The on-site Moorilla Winery, a pioneering Tasmanian vineyard, is available for wine tastings ($15 a head, book ahead) or pop into its wine bar to linger over a glass (or a bottle) and snacks. 

Drinks-wise you can taste any wine or beer as long as it’s made on site or at Mona’s Domaine A vineyard in the Coal River Valley or at Moo Brew in Bridgewater, Tasmania’s largest craft brewery. 

You’ll also find ciders, spirits and other tipples sourced from around the state.

Dubsy’s dishes up fire-cooked and flame-grilled fare (and hot chips) beside the sprawling hilltop lawns.


Extreme dining

Food, but make it fancy. The Source restaurant serves seasonal Tasmanian produce for lunch on “living tables” of greenery. The food is refined, the wine list and views impressive. Art abounds, naturally.

Relative newcomer Faro is an evolving food experience featuring frequent experimentation, plus occasional music, dance and absurdist performance. Whatever happens, you can count on a memorable meal in this luminous space suspended above the water.

Reservations are essential at both venues.

Aerial table shot of food on a marble table at Faro Lunch and Experiments, a bar and restaurant at Mona.
Faro Lunch, Faro Experiments, Mona
Mona and Jesse Hunniford
Aerial shot of food and cutlery on a table covered with living moss-and-herb at The Source Restaurant, Mona.
The Source Restaurant, Mona
Mona and Rémi Chauvin

Song and dance

There’s live local music in the Mona grounds during opening hours. Concerts are held on the lawn (free) if the weather allows, and inside the museum (ticketed) if it’s not. Bring the kids. Even if they don’t like the music they’ll love the beanbags and the awesome children’s playground-artwork called Girls Rule, with its stairs and slides cast in bronze.


Arrive in style

Approaching Mona from the River Derwent captures the full impact of this soaring monument anchored to the hillside. Two camouflage-painted fast catamarans depart from central Brooke Street Pier from 9.15am until late afternoon for the 25min cruise to Berriedale, arriving at the base of a 99-step staircase inspired by Greek temple entrances, with an accessible entrance via a tunnel for those in need. The Posh Pit, a private lounge at the bow of the ferry, serves free-flowing drinks and “tiny food” to commuters for a premium ticket price.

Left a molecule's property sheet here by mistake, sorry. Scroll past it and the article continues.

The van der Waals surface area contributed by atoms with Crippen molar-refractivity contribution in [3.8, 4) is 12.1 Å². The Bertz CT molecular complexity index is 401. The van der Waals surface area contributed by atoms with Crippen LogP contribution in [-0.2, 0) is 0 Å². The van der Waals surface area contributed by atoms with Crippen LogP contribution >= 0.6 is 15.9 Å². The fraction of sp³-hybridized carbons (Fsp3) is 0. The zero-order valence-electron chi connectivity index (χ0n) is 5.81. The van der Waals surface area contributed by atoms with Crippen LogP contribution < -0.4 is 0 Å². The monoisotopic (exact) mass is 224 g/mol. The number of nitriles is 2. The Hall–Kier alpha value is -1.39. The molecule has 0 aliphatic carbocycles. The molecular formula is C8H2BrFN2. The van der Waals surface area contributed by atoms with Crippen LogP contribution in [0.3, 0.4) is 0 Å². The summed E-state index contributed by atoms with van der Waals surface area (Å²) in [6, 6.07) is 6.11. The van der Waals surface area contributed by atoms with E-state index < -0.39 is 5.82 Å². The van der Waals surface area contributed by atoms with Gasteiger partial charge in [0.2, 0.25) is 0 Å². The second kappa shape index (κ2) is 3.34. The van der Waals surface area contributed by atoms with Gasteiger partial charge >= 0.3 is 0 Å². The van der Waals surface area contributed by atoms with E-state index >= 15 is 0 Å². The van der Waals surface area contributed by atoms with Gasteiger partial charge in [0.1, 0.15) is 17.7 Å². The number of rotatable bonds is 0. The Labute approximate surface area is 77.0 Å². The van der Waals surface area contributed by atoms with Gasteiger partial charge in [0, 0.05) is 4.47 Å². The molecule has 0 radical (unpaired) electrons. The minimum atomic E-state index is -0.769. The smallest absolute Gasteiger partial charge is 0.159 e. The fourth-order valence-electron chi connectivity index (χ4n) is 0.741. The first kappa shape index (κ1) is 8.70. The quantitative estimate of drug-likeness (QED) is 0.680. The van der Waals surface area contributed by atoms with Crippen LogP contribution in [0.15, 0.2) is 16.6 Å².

A modern catamaran with a black and white camouflage pattern sitting on still water.
Mona Roma ferry MR-I
Mona and Stu Gibson
A man and woman sipping drinks on the top deck of Mona Roma ferry MR-II, the ferry has an exotic jungle, featuring tiger and monkey statues.
Mona Roma ferry MR-II, Upper deck
Mona and Jesse Hunniford

Sleep over

Mona has eight spectacular guest pavilions facing east across the Derwent. They come in one- or two-bedroom models with ancient art (Roman coins and mosaics, central American treasures) and modern canvases by Whiteley and Nolan. Each has a unique character, but wine fridges and water views come as standard.

MONA Pavilions, luxury accomodation with interesting arhictecture on the River Derwent.
Mona Pavilions
Mona and Brett Boardman


Most of the museum is accessible. Some artworks and installations cannot be reached by wheelchair users. The ferry jetty - at the bottom of 99 stairs - has an accessible entrance via a tunnel for those in need. The O app supports VoiceOver and screen-readers for people with low vision or dyslexia. 



Entry costs $38 for adults, $32 concession, $15 for under 18s, and free for under 12s. Entry times are assigned and must be pre-booked, though the impulsive can opt for a wildcard entry where you show up and staff usher you in when space allows. 

Entry is free to Tasmanians but they must pre-book and pay a deposit of $5, refundable after their visit. They’ll also have to show ID on arrival. Tasmanians under 18 enter for free.

The entire Mona complex is cashless. You’ll need plastic or phone-linked card to pay for everything.



Fri-Mon, 10am-5pm.


Museum of Old and New Art, 655 Main Rd, Berriedale.